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Ace Combat X: Skies of Deception

Feeling supersonic? Here's a handheld tonic.

During a recent interview with a Capcom producer, a colleague asked this question: "Apart from your own - of course - what's your favourite game?" The somewhat surprising answer was Ace Combat on the PS2. Although it's pushing it to bonkers levels to say that the series is the finest PS2 has to offer, Ace Combat has consistently led the way in console dogfighters and its first sortie onto PSP manages to maintain those sky-high standards.

Developed exclusively for the handheld rather being nothing more than a lazy port of the latest PS2 offering, The Belkan War, ACX offers an all-new storyline and set of scenarios, sharp-as-a-tail-fin graphics and a stripped-down control system that's instantly accessible and highly effective, with thrust mapped to the shoulder buttons, weapons to the face buttons and the analogue stick is used for slinging your ride through the ether. D-pad activated Wingman controls are absent, though

Zoom

As ever, Campaign mode is the main occupation for the single player, which starts off being relatively straightforward and fairly easy, but soon becomes more complex as the new Strategic Artificial Intelligence System kicks in after the first couple of levels. Say what? Basically, it's a clever way of breaking up the inherently linear nature of the game. Decisions you make during a mission will affect the nature of following missions. For example, should you decide to go after enemy ground forces instead of knocking out supply planes or bombers that are trying to scramble from an airbase, those planes will come back an bite you on your six at a later time. And vice versa. It certainly lends replay value to the Campaign.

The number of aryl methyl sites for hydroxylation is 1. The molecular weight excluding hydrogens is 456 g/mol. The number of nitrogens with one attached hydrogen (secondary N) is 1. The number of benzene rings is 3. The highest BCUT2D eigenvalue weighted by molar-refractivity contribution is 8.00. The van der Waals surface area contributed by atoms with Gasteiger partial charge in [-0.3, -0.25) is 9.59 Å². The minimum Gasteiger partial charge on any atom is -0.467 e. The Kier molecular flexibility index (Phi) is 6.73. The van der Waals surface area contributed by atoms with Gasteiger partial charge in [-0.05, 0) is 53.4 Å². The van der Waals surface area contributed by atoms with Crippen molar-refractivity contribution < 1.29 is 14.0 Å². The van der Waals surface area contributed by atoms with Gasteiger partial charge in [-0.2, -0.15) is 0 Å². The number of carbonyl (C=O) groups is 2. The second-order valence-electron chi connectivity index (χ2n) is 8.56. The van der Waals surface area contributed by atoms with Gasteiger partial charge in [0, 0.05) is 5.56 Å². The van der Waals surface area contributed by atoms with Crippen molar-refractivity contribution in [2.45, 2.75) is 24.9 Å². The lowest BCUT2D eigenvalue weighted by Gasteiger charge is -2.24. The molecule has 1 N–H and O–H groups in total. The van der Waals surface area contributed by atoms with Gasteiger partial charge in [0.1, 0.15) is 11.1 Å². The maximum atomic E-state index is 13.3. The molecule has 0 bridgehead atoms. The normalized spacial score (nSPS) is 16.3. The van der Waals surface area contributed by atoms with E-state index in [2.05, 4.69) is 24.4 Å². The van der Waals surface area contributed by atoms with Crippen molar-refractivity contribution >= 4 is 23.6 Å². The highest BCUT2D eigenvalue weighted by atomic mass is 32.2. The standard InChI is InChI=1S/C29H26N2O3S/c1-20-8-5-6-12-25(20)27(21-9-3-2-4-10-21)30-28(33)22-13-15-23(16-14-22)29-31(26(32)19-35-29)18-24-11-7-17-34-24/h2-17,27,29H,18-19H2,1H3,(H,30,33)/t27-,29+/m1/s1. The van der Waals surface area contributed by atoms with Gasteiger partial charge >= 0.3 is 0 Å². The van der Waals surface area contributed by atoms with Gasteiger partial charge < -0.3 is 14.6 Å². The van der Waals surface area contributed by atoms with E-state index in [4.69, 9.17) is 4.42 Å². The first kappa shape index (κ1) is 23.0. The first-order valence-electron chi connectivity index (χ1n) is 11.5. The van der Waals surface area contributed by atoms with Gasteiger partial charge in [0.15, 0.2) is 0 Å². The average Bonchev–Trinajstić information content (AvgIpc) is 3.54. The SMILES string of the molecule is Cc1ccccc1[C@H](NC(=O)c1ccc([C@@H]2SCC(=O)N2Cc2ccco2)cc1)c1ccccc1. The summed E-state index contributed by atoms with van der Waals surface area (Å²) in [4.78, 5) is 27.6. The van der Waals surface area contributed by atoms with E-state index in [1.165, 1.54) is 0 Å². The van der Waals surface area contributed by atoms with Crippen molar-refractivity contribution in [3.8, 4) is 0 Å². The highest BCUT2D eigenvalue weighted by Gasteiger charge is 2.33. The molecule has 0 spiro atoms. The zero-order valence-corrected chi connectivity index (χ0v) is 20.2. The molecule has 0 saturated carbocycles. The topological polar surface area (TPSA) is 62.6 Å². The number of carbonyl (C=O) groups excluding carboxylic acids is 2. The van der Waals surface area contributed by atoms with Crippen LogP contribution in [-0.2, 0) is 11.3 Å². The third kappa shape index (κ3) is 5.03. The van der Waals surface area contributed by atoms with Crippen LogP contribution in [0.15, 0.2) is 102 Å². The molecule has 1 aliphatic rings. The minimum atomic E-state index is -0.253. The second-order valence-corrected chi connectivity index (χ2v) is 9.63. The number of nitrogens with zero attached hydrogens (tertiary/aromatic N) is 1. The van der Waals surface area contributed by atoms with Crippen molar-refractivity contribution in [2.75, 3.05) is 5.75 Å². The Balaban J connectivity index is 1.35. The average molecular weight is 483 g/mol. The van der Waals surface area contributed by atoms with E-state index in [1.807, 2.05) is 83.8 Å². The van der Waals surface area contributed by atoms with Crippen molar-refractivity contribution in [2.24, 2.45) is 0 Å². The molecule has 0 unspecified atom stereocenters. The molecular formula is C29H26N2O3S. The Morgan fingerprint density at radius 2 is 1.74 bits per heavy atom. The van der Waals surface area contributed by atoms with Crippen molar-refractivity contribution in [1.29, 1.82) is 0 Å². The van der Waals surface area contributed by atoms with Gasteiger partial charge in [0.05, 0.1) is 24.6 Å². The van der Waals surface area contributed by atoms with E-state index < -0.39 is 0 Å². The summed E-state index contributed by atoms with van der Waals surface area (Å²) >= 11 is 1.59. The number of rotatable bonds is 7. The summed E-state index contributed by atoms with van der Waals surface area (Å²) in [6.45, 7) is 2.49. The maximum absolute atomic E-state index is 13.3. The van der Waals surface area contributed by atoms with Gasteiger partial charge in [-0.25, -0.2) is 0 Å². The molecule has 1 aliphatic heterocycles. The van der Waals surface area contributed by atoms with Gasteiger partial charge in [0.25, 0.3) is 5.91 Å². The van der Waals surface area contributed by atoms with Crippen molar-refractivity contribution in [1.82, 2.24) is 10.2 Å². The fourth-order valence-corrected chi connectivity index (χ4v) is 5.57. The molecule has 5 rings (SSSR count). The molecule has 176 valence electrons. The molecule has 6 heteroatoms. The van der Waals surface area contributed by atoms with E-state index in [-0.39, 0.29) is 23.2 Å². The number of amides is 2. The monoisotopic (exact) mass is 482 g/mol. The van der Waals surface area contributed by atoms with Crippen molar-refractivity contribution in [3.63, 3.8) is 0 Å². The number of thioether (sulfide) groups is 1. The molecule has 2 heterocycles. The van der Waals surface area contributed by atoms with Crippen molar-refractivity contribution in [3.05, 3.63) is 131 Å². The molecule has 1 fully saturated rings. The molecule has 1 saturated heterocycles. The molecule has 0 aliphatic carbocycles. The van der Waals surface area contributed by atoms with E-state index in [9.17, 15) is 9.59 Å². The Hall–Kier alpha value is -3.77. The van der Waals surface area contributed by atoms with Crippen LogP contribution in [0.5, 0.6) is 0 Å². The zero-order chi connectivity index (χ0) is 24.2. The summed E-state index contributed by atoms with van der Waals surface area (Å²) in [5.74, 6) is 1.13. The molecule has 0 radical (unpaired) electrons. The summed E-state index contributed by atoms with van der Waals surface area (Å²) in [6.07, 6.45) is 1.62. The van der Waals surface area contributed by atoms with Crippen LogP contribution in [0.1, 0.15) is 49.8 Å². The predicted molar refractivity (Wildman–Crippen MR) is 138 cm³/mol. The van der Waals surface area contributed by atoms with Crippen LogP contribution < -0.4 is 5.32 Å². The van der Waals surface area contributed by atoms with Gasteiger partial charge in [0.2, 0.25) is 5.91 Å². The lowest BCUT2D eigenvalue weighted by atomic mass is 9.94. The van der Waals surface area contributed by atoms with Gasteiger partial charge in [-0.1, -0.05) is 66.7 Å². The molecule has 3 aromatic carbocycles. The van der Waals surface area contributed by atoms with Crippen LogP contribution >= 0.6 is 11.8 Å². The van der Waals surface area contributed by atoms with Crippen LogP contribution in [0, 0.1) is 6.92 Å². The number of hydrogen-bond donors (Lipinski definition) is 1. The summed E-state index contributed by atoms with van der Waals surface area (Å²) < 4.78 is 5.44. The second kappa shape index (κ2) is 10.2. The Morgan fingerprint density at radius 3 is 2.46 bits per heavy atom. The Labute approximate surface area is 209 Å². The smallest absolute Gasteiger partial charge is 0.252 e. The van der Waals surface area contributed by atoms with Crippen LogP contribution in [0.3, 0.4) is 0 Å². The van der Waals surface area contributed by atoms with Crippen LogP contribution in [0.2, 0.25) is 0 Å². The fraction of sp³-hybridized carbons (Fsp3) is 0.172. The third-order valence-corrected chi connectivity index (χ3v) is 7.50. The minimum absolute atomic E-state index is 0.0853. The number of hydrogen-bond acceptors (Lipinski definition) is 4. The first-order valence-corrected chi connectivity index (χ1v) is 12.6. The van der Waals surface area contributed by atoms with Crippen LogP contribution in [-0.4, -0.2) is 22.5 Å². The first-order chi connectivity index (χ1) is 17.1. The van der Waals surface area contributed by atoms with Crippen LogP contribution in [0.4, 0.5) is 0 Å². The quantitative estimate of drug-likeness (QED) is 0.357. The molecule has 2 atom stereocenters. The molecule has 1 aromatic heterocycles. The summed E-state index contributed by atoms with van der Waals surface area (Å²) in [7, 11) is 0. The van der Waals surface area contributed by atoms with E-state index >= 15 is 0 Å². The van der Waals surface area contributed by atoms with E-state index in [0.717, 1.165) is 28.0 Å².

BOGIE ON DOWN
There are 30 licensed aircraft to strap to your back and it's the usual line up of US and Ruskie fighters with the odd European machine such as the Typhoon and Tornado thrown into the mix. The F-22 Raptor, the up-and-coming replacement for the F-14 Tomcat, is perhaps the highlight but all the plane models look damn fine, especially in replay mode. Likewise, all the ordnance is 'real-world' and you as you progress you'll unlock new weapons and parts with which to, er, pimp your plane.

While it's a decent single-player game, It's not massively different to previous games, so it's the multi-player side of things that make this a worthwhile purchase. There are five different modes for up to four people to partake in, some co-op, others deathmatches. There's a standard nose-to-nose dogfight, you can test your flying skills with Air Superiority, Base Battle tasks you with taking out opposition bases before they hit yours and there are protective Escort missions too. It's a very decent mix with refreshing variety. All in all, then, a treat for flyboy fans and a shining example of how to take a console-based series to PSP.

The verdict

Plenty similar to recent PS2 efforts but Xs multi-player side helps elevate it to well worth a play status.

  • Bogies by the dozen
  • Eye-pleasing scenery
  • Ace multi-player mode
  • Annoying flyboy banter
8
Format
PlayStation Portable
Developer
Namco Bandai
Publisher
Sony
Genre
Flight Sim

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